Now let us consider interest from the economic point of view. Loans are of two kinds. The consumptive loan is borrowed by the helpless needy persons for their personal needs and the economic loan is taken by businessmen for trade, commerce, industry, agriculture, etc. As to the first kind of loan, everyone knows that interest on it produces ruinous results. In every country the money-lenders and bankers are sucking the blood of the labourers, peasants and the common poor, and making their condition miserable. The interest charges render the payment of debt almost impossible for such people and they have to borrow one loan after the other to get out of this mess. Even after paying interest equal to many times the original principal, the principal still remains as it was before. The major portion of the income of the debtor is taken away by the money-lender and the poor debtor finds himself unable to make both ends meet. Naturally this kills the interest of the labourers in their work. When the fruit of their labour is taken away by others, they cannot put their whole heart into their work. More than that: when worry, anxiety, poor food, etc.., spoil their health, they cannot afford even to buy the necessary medicine for want of money. Thus money-lending leads to the fattening and battening of a few at the expenses of the blood-sucking of the majority and results in the general deterioration of the nation. The inefficiency caused in their way lowers the quality and standard of national production. In the end the bloodsuckers themselves fall a prey to their own iniquity. When the suppressed anger and hatred of the depressed people engendered by the selfishness of the cruel money-lenders, bursts out into a bloody revolution, it sweeps away their honour and lives along with their ill-gotten wealth. As to the fixed interest on economic loans, three out of the many evils are given below
(1) Those concerns that cannot pay an interest higher than or equal to the market rate cannot draw in capital howsoever useful they may be for the nation. All the available money flows into those channels of commerce and industry which can bring interest equal to or greater than the market rate of interest, howsoever harmful or ruinous they might be from the national point of view.
(2) There is no business commercial, industrial, agricultural that can guarantee a fixed and uniform rate of profit, say five, six or ten per cent or more under all circumstances. Not to speak of such a guarantee, there cannot be any guarantee against loss in any business. Therefore, the business which borrows capital at a fixed rate of interest can never be free from risk or loss.
(3) As the money-lender himself is not directly a partner in the profit or the loss of the business but keeps in view only his guaranteed fixed interest, he is not interested in its welfare. His only concern is his own interest; therefore he very selfishly tries to withdraw and withhold his money whenever he has even the slightest fear of a slump in the market. In this way he creates panic by his selfishness and paves the way for a further crisis and when there is already a crisis, he accelerates it into a disaster.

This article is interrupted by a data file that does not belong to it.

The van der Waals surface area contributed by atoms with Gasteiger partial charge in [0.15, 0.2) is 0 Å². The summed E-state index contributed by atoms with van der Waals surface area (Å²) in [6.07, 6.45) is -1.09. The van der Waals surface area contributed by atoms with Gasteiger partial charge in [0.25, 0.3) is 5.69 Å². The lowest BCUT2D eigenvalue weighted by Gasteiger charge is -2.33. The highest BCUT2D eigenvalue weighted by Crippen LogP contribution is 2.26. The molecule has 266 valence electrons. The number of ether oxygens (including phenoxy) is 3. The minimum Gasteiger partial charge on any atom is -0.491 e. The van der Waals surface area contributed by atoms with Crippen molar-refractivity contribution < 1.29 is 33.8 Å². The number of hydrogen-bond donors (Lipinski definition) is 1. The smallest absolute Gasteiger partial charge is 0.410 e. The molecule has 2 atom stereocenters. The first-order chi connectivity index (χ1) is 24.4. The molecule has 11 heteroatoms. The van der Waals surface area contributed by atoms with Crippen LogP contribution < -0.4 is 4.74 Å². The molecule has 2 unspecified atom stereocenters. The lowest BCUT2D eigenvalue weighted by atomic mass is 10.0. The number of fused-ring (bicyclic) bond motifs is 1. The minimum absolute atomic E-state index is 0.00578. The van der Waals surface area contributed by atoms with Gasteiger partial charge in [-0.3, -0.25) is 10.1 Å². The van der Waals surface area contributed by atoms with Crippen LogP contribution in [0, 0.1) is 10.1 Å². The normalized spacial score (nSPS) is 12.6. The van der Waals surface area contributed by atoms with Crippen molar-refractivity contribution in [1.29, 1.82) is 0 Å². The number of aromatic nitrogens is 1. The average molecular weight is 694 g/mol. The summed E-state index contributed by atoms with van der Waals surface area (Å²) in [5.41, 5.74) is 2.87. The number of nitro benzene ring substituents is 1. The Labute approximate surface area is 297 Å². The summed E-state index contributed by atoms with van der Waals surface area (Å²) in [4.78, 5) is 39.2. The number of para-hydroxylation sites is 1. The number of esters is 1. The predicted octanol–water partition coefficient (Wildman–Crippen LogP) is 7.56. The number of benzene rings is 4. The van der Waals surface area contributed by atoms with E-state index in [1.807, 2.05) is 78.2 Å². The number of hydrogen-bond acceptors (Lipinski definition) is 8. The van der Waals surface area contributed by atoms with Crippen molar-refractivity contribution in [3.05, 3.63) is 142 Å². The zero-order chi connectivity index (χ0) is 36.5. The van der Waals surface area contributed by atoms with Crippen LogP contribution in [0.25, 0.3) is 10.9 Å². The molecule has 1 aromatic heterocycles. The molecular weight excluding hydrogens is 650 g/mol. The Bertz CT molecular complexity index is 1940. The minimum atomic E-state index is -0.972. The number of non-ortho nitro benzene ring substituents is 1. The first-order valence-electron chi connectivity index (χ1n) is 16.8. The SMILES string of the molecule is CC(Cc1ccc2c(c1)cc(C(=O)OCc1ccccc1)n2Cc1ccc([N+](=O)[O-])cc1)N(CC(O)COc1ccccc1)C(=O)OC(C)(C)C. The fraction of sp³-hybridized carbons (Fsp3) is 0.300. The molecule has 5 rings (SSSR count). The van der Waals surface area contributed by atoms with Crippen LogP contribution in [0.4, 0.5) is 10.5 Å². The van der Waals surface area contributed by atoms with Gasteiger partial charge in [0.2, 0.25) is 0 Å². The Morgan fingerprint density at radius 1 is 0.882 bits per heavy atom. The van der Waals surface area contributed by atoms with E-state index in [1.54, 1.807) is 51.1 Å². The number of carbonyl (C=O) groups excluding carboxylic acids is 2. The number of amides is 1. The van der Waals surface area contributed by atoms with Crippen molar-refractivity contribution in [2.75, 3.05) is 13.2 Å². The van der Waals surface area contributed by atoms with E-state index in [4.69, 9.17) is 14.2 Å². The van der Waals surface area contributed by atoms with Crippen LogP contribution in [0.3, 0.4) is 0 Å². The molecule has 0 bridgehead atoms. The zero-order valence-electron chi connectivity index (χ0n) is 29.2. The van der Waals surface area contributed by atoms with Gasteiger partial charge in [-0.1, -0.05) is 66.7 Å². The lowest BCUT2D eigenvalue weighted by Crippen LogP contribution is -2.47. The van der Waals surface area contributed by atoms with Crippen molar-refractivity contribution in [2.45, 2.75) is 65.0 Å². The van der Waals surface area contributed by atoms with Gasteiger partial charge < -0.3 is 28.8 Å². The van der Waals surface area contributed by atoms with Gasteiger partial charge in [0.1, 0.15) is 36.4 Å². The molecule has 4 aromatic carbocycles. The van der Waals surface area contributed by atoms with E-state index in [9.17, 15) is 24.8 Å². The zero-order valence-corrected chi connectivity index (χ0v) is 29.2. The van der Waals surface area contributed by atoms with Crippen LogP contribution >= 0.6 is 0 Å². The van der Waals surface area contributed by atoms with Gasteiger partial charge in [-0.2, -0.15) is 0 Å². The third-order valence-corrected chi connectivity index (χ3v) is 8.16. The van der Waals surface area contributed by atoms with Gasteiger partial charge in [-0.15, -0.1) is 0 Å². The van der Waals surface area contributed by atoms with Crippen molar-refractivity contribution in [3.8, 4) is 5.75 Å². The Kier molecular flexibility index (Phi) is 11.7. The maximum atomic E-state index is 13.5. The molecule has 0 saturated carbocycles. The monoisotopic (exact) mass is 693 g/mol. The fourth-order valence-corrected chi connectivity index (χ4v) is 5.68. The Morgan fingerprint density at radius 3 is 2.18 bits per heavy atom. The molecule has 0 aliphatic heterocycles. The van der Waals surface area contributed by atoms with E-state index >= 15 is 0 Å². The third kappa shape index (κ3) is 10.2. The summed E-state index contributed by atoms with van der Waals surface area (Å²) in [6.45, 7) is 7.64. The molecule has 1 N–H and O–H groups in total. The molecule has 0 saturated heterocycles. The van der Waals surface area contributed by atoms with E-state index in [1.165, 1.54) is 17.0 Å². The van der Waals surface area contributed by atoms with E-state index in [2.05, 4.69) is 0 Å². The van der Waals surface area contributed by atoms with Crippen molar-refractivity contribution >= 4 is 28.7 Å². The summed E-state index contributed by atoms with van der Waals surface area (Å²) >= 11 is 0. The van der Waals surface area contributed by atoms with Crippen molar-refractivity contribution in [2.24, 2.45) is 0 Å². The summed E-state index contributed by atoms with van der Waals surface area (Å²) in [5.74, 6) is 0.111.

The above mentioned three evils of interest are so obvious that they are well known to everyone who knows even the ABC of economics. Can then anyone deny the truth of the natural law enunciated by Allah that interest does not increase but decreases the national economic wealth?
Now let us consider charity from the economic point of view. If the well-to-do people of a society spend money liberally in buying their own necessities of life and those of their dependents and distribute a part of their wealth among the needy to enable them to buy their necessities of life, or if they lend it to businessmen without interest, or invest it in business on the basis of partnership, or lend it without interest to their government for national service, then obviously, commerce, industry, agriculture, etc., will thrive to a very high standard. The standard of national prosperity will rise higher and higher and the production of its wealth will become larger as compared with the country where interest is lawful. Thus it is clear that interest hinders the progress of a nation and charity helps its development.
The money-lender is no doubt an ungrateful wretch. As a grateful servant of Allah, Who gives him spare money, the least he ought to do is to lend it to his other servants without interest. And if, instead of this, he uses the bounty of Allah to exploit His other servants who are getting less than he, he becomes not only ungrateful but also cruel and wicked.